Tom Swift And His Aerial Warship by Victor Appleton
Chapter XVI. Tom is Worried
"Steady, all!" came in even tones from Tom Swift. Not for an instant had he lost his composure. For it was an accident, that much was certain, and one that might endanger the lives of all on board.
Above the noise of the machinery in the motor room could be heard the thrashing and banging of the broken or loose propeller- blade. Just what its condition was, could not be told, as a bulge of the gas bag hid it from the view of those gathered about the gun, which was about to be fired when the alarm was given.
"We're sinking!" cried Mr. Damon. "We're going down, Tom!"
"That's nothing," was the cool answer. "It is only for a moment. Only a few of the gas compartments can be torn. There will soon enough additional gas in the others to lift us again."
And so it proved. The moment the pressure of the lifting gas in the big oiled silk and aluminum container was lowered, it started the generating machine, and enough extra gas was pumped into the uninjured compartments to compensate for the loss.
"We're not falling so fast now," observed Ned.
"No, and we'll soon stop falling altogether," calmly declared Tom. "Too bad this accident had to happen, though."
"It might have been much worse, my boy!" exclaimed the lieutenant. "That's a great arrangement of yours--the automatic gas machine."
"It's on the same principle as the air brakes of a trolley car," explained Tom, when a look at the indicators showed that the Mars had ceased falling and remained stationary in the air. Tom had also sent a signal to the engine-room to shut off the power, so that the two undamaged propellers, as well as the broken one, ceased revolving.
"In a trolley car, you see," Tom went on, when the excitement had calmed down, "as soon as the air pressure in the tanks gets below a certain point, caused by using the air for a number of applications of the brakes, it lets a magnetized bar fall, and this establishes an electrical connection, starting the air pump. The pump forces more air into the tanks until the pressure is enough to throw the pump switch out of connection, when the pump stops. I use the same thing here."
"And very clever it is," said Mr. Damon. "Do you suppose the danger is all over, Tom?"
"For the time being, yes. But we must unship that damaged propeller, and go on with the two."
The necessary orders were given, and several men from the engine-room at once began the removal of the damaged blades.
As several spare ones were carried aboard one could be put on in place of the broken one, had this been desired. But Tom thought the accident a good chance to see how his craft would act with only two-thirds of her motive force available, so he did not order the damaged propeller replaced. When it was lowered to the deck it was carefully examined.
"What made it break?" Ned wanted to know.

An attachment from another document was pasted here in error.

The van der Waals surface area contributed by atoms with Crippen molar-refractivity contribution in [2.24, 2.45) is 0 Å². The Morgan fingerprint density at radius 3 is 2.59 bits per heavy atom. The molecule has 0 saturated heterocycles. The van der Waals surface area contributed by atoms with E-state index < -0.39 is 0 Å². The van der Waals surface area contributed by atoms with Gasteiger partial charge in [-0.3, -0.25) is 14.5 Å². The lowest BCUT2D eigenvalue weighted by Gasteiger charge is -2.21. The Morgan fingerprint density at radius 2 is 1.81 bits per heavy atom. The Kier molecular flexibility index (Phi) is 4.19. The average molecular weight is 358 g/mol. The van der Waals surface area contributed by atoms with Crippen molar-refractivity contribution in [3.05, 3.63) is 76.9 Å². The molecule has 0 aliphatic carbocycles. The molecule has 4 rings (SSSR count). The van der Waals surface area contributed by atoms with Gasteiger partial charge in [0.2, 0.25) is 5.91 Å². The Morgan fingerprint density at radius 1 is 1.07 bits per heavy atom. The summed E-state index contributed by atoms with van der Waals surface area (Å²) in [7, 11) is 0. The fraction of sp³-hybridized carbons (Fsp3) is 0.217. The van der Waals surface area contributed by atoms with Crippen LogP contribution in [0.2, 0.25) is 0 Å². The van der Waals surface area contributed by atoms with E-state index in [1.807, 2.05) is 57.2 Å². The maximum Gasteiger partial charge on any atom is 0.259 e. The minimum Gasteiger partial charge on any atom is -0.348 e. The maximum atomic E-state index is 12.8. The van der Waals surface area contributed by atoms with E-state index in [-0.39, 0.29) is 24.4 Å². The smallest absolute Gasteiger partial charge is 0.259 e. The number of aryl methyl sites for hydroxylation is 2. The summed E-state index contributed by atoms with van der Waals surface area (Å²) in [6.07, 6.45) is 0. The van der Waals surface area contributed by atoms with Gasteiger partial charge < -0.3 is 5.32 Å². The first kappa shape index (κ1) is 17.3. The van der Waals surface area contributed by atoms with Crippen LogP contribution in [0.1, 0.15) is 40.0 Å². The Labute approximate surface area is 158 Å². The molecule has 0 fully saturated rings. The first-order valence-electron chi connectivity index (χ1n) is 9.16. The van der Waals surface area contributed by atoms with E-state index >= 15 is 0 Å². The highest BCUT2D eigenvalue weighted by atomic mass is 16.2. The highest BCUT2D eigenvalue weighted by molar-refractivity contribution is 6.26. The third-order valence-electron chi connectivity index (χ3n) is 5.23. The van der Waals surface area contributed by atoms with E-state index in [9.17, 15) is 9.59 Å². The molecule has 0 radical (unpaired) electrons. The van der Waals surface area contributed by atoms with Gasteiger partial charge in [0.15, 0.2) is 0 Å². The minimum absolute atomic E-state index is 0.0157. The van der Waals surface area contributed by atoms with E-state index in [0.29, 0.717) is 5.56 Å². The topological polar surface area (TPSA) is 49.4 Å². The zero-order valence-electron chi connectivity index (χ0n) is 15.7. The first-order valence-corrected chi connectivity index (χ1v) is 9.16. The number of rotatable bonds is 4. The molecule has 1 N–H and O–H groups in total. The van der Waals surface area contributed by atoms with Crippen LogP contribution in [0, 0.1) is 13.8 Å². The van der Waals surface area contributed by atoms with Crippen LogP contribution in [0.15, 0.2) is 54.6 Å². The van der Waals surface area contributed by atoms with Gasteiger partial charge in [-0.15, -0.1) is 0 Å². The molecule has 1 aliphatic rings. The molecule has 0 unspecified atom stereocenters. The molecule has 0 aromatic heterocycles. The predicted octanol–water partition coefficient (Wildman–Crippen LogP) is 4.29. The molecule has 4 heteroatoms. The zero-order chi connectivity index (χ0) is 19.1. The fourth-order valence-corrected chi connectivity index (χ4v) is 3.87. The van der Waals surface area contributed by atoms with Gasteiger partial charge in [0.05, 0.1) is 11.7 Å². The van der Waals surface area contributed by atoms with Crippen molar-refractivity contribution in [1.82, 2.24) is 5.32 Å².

"That's a question I can't answer," Tom replied. "There may have been a defect in the wood, but I had it all carefully examined before I used it."
The propeller was one of the "built-up" type, with alternate layers of ash and mahogany, but some powerful force had torn and twisted the blades. The wood was splintered and split, and some jagged pieces, flying off at a tangent, so great was the centrifugal force, had torn holes in the strong gas bag.
"Did something hit it; or did it hit something?" asked Ned as he saw Tom carefully examining the broken blades.
"Hard to say. I'll have a good look at this when we get back. Just now I want to finish that gun test we didn't get a chance to start."
"You don't mean to say you're going to keep on, and with the balloon damaged; are you?" cried Mr. Damon, in surprise.
"Certainly--why not?" Tom replied. "In warfare accidents may happen, and if the Mars can't go on, after a little damage like this, what is going to happen when she's fired on by a hostile ship? Of course I'm going on!"
"Bless my necktie!" ejaculated the odd man.
"That's the way to talk!" exclaimed Lieutenant Marbury. "I'm with you."
There really was very little danger in proceeding. The Mars was just as buoyant as before, for more gas had been automatically made, and forced into the uninjured compartments of the bag. At the same time enough sand ballast had been allowed to run out to make the weight to be lifted less in proportion to the power remaining.
True, the speed would be less, with two propellers instead of three, and the craft would not steer as well, with the torn ends of the gas bag floating out behind. But this made a nearer approach to war conditions, and Tom was always glad to give his inventions the most severe tests possible.
So, after a little while, during which it was seen that the Mars was proceeding almost normally, the matter of discharging the guns was taken up again.